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Leaving Tears, but Not a Trace

Aribi Zeineb's teenage son was taken away in 1993 by men claiming to be police. Algerians have seen thousands of such disappearances.

June 01, 2004|Megan K. Stack | Times Staff Writer

ALGIERS — On a night like this, when soft rain is brushing the streets, she remembers just how he looked. When she lifts the curtain aside and points, you can almost see him too, standing in the street beneath the pine bough sagging with the weight of water.

"Where the puddle is," Aribi Zeineb says. "That's where they put the military trucks."

He was wearing his pajamas the last time she saw him. They had yanked his pullover up over his face, and tied his wrists behind him. One slipper clung to his foot; the other was lost when they marched him down the stairs.

This is what a mother remembers from the night she saw her eldest son loaded into a truck with the other boys from the neighborhood: a single slipper in the cold rain. It was Dec. 3, 1993. Four o'clock in the morning. Hussein was 18 years old.

Her husband was working a graveyard shift. He'd retired from the mine, but the family needed the money he brought home as a night watchman. The children were sleeping. When the men pounded the door and yelled, "Police!" it was she who let them in.

She was groggy. She was half-dreaming. She has never forgiven herself.

"I feel as if I've given my son with my own hands," she says. "If I'd known, I'd have hidden him. I'd have told him to jump through the window. At least I'd have seen him dead. To jump with him would be better than this."

Zeineb's son was among thousands of Algerians who disappeared during this nation's civil war, a conflict that's still grinding on after 12 years. The mysterious fate of as many as 10,000 "disappeared" people remains a stain on this country's conscience even -- or especially -- now, as this heartsick land tries to find its way to a seldom-tasted peace.

Many of the families say security forces collected their loved ones, but the government has refused to open the files or to confront the rumors of mass graves. A Cabinet minister who once let slip the phrase "secret detention centers" later denied he'd said it.

"I haven't seen him dying in front of me. I haven't buried him. He's not ill to be cured. I haven't seen his tomb," Zeineb says, almost chanting, as if she has counted these sorrows a thousand times. "Disappearance," she says, "is worse than death."

Zeineb was a country girl, a peasant transplanted from the dusty hillsides of her village to the cramped quarters of the city to marry a distant relative. She never learned to read or write, but she rules over her husband and children, darting through their fourth-floor walk-up with the light limbs of a bird. Her shoulders are pinched and her face scratched by worry, but beneath her silk turban, her eyes are full of light.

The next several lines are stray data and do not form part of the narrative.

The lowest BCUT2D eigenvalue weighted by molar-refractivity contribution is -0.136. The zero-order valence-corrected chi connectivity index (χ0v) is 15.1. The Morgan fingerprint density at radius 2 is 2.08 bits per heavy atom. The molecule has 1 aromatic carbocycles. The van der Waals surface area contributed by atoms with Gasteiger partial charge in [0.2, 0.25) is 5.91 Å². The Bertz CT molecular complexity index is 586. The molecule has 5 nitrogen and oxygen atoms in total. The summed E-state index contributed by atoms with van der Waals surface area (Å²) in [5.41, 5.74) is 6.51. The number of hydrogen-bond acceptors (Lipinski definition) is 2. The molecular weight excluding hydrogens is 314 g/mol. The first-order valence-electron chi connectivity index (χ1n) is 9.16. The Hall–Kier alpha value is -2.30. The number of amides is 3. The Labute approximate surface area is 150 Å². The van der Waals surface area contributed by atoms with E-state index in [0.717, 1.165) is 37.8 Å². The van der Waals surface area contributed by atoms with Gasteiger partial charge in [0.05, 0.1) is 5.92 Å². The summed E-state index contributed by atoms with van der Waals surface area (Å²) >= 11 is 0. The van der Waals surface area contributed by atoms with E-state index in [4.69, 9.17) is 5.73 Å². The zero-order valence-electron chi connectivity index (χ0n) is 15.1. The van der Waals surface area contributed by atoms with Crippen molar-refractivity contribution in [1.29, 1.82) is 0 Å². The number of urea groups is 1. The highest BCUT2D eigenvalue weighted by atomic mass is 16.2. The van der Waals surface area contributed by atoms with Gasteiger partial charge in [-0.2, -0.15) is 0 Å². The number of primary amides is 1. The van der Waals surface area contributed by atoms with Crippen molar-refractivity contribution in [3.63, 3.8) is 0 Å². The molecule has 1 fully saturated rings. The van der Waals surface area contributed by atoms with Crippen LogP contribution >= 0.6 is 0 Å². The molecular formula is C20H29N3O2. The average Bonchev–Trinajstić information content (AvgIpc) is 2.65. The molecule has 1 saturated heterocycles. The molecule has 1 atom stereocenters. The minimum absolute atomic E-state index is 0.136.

"It's a fire in my heart and my liver that they can't put out," she says. Her son was an artist, a serious boy who painted bright landscapes and wanted to become an architect. The night he disappeared he had been studying; he had a university exam the next day. He'd told his mother the agents were arresting boys in the area. Perhaps she'd better hide her gold, he said.

In the old days, when she was still infected with the fever of hope, she yearned so badly to see her son again, she sometimes did. There was a homeless man under the bridge one day, asleep with his jacket pulled over his face.

Perhaps they tortured my son and he went mad, she told herself. Perhaps I have found him at last. She hailed a policeman.

"I think it is him!" she told the policeman. "I think I recognize his hair. Please show me his face. The poor thing; he can't remember his way home, but I will take him."

The policeman lifted the jacket, but it was not Hussein. Her stomach fell. Of course it wasn't. "It's just some poor fool," she cried. The policeman looked down at this tiny woman with the old eyes.

"Poor mother," he told her. "I hope you find your son one day."

There was a man who came to the house three times looking for Hussein. He said they had been in prison together, down in the south. The man couldn't have been older than 30, she thought. The stranger wouldn't give his name, but he insisted that Hussein had been put before a military tribunal and found innocent.

"Your son is not dead," he said. "He is not very far from here."

"Is he in jail or hospital?" she pressed.

"I can't say anything."

That was in 1999. The stranger never came back.

Zeineb isn't trying to find Hussein anymore; she believes he's dead. A neighbor who is important in the military told her that all of the men who were taken that night had been killed, their bodies dumped into the wastes of the desert. She has come to take it as truth.

"I've lost my teeth, I've lost my eyes," she says. She is sitting on the floor with the rainy night at her back, watching a stranger take notes on her suffering.

"That pen won't be enough," she says. "That notebook won't be enough."

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